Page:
13.    Imagine Court of Lions turned into a movie, who would you cast for the main characters?

As the young sultan, maybe the Lebanese actor Mrad Mouawad (Google him: you’ll thank me!); as Blessings – perhaps Lee Thompson Young; as Kate, Emily Blunt.

14.   You have also published other books, can you tell us more about them?

THE TENTH GIFT tells the story of a young woman taken from the Cornish coast by Barbary pirates and sold into the white slave trade in Morocco.
THE SALT ROAD tells the dual-time stories of a young desert nomad woman falling in love with a damaged warrior she has been brought to cure; and a modern woman seeking the answer to the mystery of a strange tribal necklace left to her in a bequest. The tales converge in the Sahara, among the Tuareg. THE SULTAN’S WIFE is based on the embassy sent from the court of Sultan Moulay Ismail to the court of King Charles II, which wowed London society, changed the fashions and was recorded by diarist John Evelyn and portrait painters; and of the forbidden love between a black African slave and a courtesan in the harem.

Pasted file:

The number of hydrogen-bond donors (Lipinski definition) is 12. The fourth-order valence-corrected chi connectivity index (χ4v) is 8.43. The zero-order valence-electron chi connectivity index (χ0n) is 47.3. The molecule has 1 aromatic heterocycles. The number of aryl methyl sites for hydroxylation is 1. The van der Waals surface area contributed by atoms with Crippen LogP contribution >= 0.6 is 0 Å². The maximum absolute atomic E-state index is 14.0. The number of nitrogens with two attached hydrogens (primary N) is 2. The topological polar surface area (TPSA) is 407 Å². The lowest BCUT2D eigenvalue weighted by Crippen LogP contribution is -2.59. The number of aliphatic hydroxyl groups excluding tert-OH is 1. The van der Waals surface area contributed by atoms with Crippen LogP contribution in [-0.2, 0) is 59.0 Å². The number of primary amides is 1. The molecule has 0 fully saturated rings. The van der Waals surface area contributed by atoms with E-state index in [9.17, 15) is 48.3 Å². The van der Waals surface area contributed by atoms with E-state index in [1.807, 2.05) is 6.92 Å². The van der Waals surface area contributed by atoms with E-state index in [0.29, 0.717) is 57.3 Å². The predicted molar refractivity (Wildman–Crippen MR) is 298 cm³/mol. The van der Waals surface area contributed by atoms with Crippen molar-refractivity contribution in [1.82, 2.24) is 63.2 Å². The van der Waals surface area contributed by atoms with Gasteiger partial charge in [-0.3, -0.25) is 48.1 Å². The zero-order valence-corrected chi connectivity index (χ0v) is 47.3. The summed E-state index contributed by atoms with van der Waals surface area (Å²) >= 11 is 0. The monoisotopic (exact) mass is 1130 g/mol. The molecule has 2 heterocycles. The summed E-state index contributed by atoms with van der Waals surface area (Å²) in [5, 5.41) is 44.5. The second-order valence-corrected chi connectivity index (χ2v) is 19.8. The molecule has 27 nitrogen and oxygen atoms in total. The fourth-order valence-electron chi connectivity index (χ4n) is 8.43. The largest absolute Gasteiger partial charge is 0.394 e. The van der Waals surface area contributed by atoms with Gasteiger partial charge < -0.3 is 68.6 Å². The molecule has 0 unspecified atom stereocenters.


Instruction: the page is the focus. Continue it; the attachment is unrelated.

15.   How do your own experiences influence your writing?

Immensely! But not always in obvious ways. Our experiences make us the writers – and readers – we are.

16.   Coffee or tea?


17.   Paperback or e-reader?

Paper books all the way.

18.    Mountains or the sea?

I live by the sea in Cornwall, in the mountains in Morocco: it’s a good combination.

19.Summer or winter?

My favourite time of the year is autumn. I don’t like being cold, or too hot!

20.    Sweet or salty?

I’ll take both together: salted caramel, peanut butter, cheese and jam toasted sandwiches!

About Jane Johnson

Jane JohnsonJane Johnson is from Cornwall and has worked in the book industry for over 20 years, as a bookseller, publisher and writer, and is the author of The Tenth GiftThe Salt Road, The Sultan’s Wife, Pillars of Light and (coming shortly) Court of Lions.
She was responsible for publishing the works of J. R. R. Tolkien during the 1980s and 1990s and worked on Peter Jackson’s Lord of the Rings movie trilogy, spending many months in New Zealand with cast and crew. Under the pseudonym of Jude Fisher she wrote the bestselling Visual Companions to the films of Lord of the Rings and The Hobbit. She has also written several books for children, including The Secret CountryMaskmakerand Goldseekers.
In 2005 she was in Morocco researching the story of a distant family member who was abducted from a Cornish church in 1625 by Barbary pirates and sold into slavery in North Africa (which formed the basis for Crossed Bones/The Tenth Gift), when a near-fatal climbing incident caused her to rethink her future.
She returned home, gave up her office job in London, sold her flat and shipped the contents to Morocco. In October she married her own ‘Berber pirate’ and now they split their time between Cornwall and a village in the Anti-Atlas Mountains. She still works, remotely, as Fiction Publishing Director for HarperCollins.